CHARLESTON, W.Va. - Of all of the musicians to emerge from the burgeoning alt-country scene of the '90s, few have been as deeply rooted, consistent, and successful as The Bottle Rockets' Brian Henneman. It's somewhat fitting, then, that Henneman's band has dubbed itself "the best band in the world." While the tagline might come across to those unfamiliar with the band as pompous, if you ask Henneman himself, it's more of a matter of self-deprecation mixed with self-efficacy.
"Well, I might as well say it, 'cause there ain't nobody else that's going to say it," Henneman said jokingly. "You've got to get a rumor started somewhere."
And Henneman has never been short on giving fans a chance to start rumors over the past 20 years, first appearing on Mountain Stage as an additional guitarist with alt-country forerunners Uncle Tupelo. It's a performance that serves as a somewhat of a landmark for the vocalist and multi-instrumentalist.
"My last show with them was their first show with Ken Coomer on drums, which was at Mountain Stage," Henneman said. "It would have been January of 1993, right before The Bottle Rockets started."
Despite leaving the internally tumultuous Uncle Tupelo to focus on his own band, Henneman's ties to Jeff Tweedy led to a spot as a session guitarist on Wilco's debut record, "A.M."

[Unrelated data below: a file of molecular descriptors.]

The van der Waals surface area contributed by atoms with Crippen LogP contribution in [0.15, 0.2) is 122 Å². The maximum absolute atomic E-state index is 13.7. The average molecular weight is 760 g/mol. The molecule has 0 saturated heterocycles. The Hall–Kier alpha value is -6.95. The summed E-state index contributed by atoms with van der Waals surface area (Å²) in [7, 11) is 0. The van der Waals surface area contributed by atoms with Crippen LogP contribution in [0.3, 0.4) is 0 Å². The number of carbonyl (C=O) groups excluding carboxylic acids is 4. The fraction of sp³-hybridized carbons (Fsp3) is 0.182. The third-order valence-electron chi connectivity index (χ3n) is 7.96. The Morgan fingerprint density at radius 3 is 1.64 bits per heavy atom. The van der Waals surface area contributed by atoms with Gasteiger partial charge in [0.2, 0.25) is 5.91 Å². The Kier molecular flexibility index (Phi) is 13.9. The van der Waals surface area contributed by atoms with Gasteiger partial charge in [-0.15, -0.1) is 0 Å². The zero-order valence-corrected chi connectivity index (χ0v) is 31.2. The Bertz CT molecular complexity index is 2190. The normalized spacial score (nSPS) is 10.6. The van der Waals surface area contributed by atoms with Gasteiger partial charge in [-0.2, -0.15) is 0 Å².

"It really felt exactly like Uncle Tupelo at that time. There was no sense it could become huge," said Henneman of his short stint in Wilco.
With The Bottle Rockets gaining momentum of its own, Henneman passed on the chance to join Wilco full time. The way he tells the story, there's plenty of room for rumor and speculation.
"I vaguely remember Jeff asking if I wanted to join and I declined because we had just done (The Bottle Rockets') second album," he said. "I would have been fired quickly into the proceedings with them, I'm sure."
"At that time I probably felt we had more going on at that time than they did," added Henneman with a laugh.
With eight studio albums and two live recordings under their belt, Henneman and company have clearly done something right. Carrying on with Henneman's ability to navigate the busy alt-country scene, The Bottle Rockets have employed a similarly adaptive ethic.